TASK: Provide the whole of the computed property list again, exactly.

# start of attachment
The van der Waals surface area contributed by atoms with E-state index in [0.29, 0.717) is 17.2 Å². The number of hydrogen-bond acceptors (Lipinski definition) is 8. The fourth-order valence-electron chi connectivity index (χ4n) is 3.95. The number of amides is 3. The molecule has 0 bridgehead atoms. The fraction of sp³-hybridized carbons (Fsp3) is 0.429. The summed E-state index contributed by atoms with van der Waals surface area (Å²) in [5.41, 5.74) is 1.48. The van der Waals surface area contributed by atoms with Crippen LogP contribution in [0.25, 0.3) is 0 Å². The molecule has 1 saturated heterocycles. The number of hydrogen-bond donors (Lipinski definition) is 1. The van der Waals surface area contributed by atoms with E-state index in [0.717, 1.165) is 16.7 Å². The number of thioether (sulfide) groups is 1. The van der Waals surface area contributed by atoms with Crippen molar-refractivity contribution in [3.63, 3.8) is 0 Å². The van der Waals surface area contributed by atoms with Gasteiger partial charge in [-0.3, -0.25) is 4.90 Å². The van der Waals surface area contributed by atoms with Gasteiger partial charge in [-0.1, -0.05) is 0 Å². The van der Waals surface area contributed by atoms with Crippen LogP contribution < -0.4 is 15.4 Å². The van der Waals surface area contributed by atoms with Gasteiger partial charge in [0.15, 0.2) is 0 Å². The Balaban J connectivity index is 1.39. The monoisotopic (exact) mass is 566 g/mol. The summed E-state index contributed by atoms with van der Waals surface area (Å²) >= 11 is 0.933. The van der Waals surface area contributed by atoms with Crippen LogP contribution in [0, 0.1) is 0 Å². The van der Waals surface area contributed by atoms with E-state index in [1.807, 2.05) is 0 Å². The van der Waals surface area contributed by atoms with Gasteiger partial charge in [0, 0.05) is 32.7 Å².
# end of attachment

The van der Waals surface area contributed by atoms with E-state index in [0.29, 0.717) is 17.2 Å². The number of hydrogen-bond acceptors (Lipinski definition) is 8. The fourth-order valence-electron chi connectivity index (χ4n) is 3.95. The number of amides is 3. The molecule has 0 bridgehead atoms. The fraction of sp³-hybridized carbons (Fsp3) is 0.429. The summed E-state index contributed by atoms with van der Waals surface area (Å²) in [5.41, 5.74) is 1.48. The van der Waals surface area contributed by atoms with Crippen LogP contribution in [0.25, 0.3) is 0 Å². The molecule has 1 saturated heterocycles. The number of hydrogen-bond donors (Lipinski definition) is 1. The van der Waals surface area contributed by atoms with E-state index in [0.717, 1.165) is 16.7 Å². The number of thioether (sulfide) groups is 1. The van der Waals surface area contributed by atoms with Crippen molar-refractivity contribution in [3.63, 3.8) is 0 Å². The van der Waals surface area contributed by atoms with Gasteiger partial charge in [-0.3, -0.25) is 4.90 Å². The van der Waals surface area contributed by atoms with Gasteiger partial charge in [-0.1, -0.05) is 0 Å². The van der Waals surface area contributed by atoms with Crippen LogP contribution < -0.4 is 15.4 Å². The van der Waals surface area contributed by atoms with Gasteiger partial charge in [0.15, 0.2) is 0 Å². The Balaban J connectivity index is 1.39. The monoisotopic (exact) mass is 566 g/mol. The summed E-state index contributed by atoms with van der Waals surface area (Å²) >= 11 is 0.933. The van der Waals surface area contributed by atoms with Crippen LogP contribution in [0, 0.1) is 0 Å². The van der Waals surface area contributed by atoms with E-state index in [1.807, 2.05) is 0 Å². The van der Waals surface area contributed by atoms with Gasteiger partial charge in [0, 0.05) is 32.7 Å².